Of the half of the developing countries reserves for which the composition is known, there is indeed evidence of diversification away from the dollar. There has been a steady decline in the dollar’s share since peaking near 72.5% at the end of 1997. The most recent data puts the dollar’s share below 60%.

Some observers seem to believe that a decline in the dollar’s share of reserves is tantamount to a divestment of dollars. But this is not necessarily the case and does not in fact appear to be the case now. As the demand for reserve assets grow, the number of dollars, euros, and British pounds (Russia and Switzerland recently acknowledged having bought yen for reserve purposes too) may all increase.

Nor does the diversification of reserves necessarily entail the sale of dollars. The Bank for International Settlements estimates that since the mid-1990s a fifth to a quarter of the official dollar-denominated reserves is held in non-US investments offshore. There are many reasons why a foreign central bank would hold dollars outside the US. A BIS paper argued that country risk factors may help explain such an investment strategy. While the US is loath to confiscate foreign assets in the United States, there are numerous cases of it freezing assets. There are also times when US courts put liens on foreign assets. In addition, foreign officials may desire to diversify their trading operations and build in some redundancies for security purposes the same way that private sector financial institutions have done.

The desire to improve returns is encouraging some central banks to adopt more active management for at least part of their reserves. Singapore has been one of the pioneers of more active reserve management. The IMF estimates that in 2003, 14-20 central banks allocated some of their reserve management to private fund managers.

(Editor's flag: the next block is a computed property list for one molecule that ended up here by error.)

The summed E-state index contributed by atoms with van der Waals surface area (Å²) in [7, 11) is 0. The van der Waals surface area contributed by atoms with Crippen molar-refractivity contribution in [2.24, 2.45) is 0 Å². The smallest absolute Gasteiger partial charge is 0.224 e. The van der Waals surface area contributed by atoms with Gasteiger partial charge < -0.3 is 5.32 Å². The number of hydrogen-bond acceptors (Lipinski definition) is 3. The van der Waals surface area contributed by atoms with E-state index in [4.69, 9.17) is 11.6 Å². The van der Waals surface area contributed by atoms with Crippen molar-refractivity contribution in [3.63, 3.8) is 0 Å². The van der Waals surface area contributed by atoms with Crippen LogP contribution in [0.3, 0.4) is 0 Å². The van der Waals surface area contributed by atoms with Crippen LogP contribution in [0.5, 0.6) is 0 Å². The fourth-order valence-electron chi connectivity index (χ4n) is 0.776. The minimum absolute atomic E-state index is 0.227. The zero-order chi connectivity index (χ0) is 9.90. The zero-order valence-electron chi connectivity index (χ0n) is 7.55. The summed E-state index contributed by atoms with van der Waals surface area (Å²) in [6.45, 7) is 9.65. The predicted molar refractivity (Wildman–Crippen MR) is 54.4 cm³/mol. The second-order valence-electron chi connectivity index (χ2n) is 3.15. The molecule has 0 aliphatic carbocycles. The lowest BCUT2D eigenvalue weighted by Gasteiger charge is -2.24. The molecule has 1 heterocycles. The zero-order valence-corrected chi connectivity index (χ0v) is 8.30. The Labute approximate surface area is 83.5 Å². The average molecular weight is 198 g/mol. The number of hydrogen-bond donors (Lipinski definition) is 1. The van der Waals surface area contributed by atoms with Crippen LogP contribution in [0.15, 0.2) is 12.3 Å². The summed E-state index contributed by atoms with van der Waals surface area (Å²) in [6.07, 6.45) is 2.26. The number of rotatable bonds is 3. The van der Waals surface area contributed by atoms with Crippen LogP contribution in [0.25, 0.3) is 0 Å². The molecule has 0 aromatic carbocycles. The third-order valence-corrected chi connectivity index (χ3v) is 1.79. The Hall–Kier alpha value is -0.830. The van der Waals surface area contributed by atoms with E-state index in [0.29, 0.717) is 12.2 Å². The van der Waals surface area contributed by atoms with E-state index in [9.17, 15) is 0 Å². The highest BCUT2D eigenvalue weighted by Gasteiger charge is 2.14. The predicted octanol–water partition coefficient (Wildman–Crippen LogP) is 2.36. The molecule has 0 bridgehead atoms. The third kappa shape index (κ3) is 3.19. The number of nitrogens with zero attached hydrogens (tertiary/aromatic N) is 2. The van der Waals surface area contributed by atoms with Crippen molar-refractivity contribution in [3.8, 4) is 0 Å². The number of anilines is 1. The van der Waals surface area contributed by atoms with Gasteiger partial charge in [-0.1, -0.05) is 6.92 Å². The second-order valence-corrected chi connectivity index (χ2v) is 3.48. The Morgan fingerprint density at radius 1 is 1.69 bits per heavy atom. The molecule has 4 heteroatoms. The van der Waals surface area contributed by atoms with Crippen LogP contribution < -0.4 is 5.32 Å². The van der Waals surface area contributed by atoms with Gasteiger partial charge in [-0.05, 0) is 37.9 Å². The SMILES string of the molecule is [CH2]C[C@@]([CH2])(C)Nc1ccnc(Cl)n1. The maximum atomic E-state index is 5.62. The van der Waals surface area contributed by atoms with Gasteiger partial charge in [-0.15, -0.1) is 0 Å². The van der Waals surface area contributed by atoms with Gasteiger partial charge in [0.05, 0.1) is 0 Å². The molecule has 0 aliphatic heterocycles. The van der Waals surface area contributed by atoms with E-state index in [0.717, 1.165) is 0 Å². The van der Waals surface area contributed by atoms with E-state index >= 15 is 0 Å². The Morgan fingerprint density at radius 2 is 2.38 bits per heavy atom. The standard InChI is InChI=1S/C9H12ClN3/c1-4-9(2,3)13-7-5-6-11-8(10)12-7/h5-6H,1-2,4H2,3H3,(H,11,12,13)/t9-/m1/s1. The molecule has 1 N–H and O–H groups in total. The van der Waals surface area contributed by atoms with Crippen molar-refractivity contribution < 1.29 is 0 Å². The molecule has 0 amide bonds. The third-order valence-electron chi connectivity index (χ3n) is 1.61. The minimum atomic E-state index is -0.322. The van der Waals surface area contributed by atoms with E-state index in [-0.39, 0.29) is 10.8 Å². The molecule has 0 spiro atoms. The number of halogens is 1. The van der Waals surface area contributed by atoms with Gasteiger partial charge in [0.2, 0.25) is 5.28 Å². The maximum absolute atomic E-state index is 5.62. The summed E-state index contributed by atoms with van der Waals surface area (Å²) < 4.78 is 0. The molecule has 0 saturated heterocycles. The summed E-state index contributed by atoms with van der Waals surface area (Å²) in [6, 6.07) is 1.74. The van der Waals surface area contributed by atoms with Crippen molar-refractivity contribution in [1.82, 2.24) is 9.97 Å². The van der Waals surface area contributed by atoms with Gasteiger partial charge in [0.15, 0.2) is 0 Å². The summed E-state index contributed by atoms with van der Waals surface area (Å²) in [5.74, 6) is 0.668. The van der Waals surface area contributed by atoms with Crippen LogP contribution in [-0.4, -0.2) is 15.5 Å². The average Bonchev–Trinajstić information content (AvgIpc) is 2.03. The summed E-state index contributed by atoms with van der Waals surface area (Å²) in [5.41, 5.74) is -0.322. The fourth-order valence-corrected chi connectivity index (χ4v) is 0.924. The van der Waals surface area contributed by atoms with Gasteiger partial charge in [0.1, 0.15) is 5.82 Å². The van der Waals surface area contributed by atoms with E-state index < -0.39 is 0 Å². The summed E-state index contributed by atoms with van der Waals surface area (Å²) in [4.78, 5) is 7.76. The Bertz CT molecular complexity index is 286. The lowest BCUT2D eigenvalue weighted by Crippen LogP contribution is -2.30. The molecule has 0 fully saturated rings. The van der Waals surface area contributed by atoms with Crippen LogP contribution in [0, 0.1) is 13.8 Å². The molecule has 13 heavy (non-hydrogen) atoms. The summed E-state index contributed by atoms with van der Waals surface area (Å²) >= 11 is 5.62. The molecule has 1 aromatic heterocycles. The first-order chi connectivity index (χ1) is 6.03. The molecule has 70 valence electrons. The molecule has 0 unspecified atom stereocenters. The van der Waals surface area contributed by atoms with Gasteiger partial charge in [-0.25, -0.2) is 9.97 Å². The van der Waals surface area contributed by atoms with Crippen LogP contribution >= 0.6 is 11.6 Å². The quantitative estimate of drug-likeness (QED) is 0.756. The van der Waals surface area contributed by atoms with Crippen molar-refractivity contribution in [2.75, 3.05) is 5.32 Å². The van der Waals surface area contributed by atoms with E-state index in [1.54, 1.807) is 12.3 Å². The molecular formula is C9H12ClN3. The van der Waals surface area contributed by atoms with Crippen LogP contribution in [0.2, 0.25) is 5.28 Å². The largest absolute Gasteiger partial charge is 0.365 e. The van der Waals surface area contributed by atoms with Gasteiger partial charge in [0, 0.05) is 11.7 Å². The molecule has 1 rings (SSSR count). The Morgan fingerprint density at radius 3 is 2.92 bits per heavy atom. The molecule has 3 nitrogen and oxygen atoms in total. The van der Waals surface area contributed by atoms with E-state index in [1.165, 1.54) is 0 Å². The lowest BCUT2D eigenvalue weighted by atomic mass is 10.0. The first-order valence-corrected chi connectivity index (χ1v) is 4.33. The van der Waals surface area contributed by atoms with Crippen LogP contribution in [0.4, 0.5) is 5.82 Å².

What Not To Expect
It seems unreasonable to expect a central bank to pre-announce to the world its reserve allocation decision. They simply don’t do that. Consider China. It is trying to prevent speculators from profiting from the adjustment of the yuan’s value. Are we really to expect that the PBOC Governor Zhou will tell these same speculators that it is going to sell dollars, so they can sell in front of them?

It is not clear how the reserve dilemma is played out. It is not immediately obvious that there is another currency that is broad and deep enough to rival the dollar-denominated market. What about the euro market? Because of the different tax regimes, issuance schedule and modest size of any one offering, the sovereign euro-denominated bond market is more like the US municipal bond market than the deep and broad US Treasury and Agency market.

A clear and viable alternative to the US dollar would seem like a necessary condition for a true resolution of the dilemma. Perhaps how Europe has sold gold might be a useful precedent. Although the Bretton Woods System collapsed because a few European countries wanted gold rather than dollars and US President Nixon unilaterally refused by closing the gold window, a few years ago European countries decided they now had too much gold. To avoid a competitive panic, they colluded to achieve an orderly market agreement that limited the annual sales—stretched them out over the years, with little market impact net-net.

Investors should not expect a heads up from foreign central banks until after they make their adjustment. Instead of reacting to what officials say, investors concerned about the diversification of reserves out of dollars should focus on what foreign central banks are actually doing. Watch the TIC data, Federal Reserve custody holdings, and participation at US auctions to monitor the situation.
The Reserve Dilemma The Reserve Dilemma Reviewed by magonomics on November 10, 2005 Rating: 5